'Islamist Terror Threat' Shuts Down Largest Festival in Northern Germany

Police cancel carnival that was expected draw 250,000 to Braunschweig over 'concrete danger' of attack.

AP

DPA - Police in the northern German city of Braunschweig canceled the annual carnival procession shortly before it was due to begin on Sunday over fears of a terrorist attack.

A police spokesman said they had received the information during the night and investigated it Sunday morning.

"Reliable state security sources" informed the police about "a concrete danger" of an attack with an "Islamist background," the spokesman said.

The carnival, known as the "Schoduvel," is the largest in northern Germany and was expected to draw a crowd of 250,000 to Braunschweig, also known in English as Brunswick, with 4,500 participants in the procession and some 100 floats this year.

Braunschweig's police chief Michael Pientka told German public radio NDR that there was no connection to the terror attacks in Copenhagen, Denmark, where an attacker killed two men this weekend, one at a free speech event and the other at a synagogue.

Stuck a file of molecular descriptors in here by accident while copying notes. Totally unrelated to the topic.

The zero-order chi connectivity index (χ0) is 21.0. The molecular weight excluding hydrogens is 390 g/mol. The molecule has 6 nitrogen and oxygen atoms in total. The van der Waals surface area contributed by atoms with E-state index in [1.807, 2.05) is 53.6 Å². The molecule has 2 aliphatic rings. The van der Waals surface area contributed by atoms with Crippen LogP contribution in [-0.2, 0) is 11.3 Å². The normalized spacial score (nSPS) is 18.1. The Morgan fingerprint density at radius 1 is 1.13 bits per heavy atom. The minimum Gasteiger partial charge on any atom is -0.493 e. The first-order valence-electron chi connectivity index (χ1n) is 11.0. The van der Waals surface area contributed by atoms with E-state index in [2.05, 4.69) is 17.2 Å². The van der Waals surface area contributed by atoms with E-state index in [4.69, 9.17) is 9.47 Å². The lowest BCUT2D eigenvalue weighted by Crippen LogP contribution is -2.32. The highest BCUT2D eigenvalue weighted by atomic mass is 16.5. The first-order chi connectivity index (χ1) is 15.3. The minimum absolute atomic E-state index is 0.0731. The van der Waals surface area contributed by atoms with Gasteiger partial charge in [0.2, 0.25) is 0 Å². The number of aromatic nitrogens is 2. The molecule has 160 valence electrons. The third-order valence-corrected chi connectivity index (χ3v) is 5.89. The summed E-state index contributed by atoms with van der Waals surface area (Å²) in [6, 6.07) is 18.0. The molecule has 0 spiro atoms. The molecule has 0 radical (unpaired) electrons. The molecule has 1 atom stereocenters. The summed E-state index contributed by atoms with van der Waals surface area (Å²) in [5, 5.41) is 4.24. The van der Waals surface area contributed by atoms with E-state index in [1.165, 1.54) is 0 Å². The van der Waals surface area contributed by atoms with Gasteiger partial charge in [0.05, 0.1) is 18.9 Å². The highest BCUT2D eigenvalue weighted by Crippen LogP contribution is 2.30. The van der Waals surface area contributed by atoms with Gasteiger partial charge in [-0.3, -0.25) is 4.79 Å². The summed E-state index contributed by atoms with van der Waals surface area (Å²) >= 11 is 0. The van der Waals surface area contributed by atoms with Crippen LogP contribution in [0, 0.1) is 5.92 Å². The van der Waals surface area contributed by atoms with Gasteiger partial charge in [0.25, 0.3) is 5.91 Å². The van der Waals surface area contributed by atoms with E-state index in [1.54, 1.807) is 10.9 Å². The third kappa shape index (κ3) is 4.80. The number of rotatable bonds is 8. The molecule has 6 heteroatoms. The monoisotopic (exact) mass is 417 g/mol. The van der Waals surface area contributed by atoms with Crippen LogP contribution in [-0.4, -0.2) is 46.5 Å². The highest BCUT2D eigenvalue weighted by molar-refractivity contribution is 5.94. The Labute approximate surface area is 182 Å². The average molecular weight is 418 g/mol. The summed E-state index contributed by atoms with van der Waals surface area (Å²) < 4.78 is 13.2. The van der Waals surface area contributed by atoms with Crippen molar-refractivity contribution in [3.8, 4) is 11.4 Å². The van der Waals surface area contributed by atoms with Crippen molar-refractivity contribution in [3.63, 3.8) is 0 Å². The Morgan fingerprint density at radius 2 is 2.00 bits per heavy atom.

Carnival parades planned for Monday in the cities of Mainz, Cologne and Dusseldorf will go ahead as planned, but with added police vigilance, officials said.

Immediately before the carnival was canceled, the German interior ministry had reacted to Saturday's terrorist attacks in Copenhagen by saying there was no elevated risk of an attack in Germany.

As always, there was an abstract level of danger, a ministry spokeswoman in Berlin told dpa. "But we do not have any concrete indications of attack plans in Germany," she stressed. "The situation is unchanged."

She added that German security authorities were in contact with their Danish counterparts, but as investigations in Copenhagen were ongoing, it was too early to draw any conclusions with regard to Germany.

Two people were killed and five injured in the Copenhagen attack before police shot dead the suspected attacker on Sunday morning.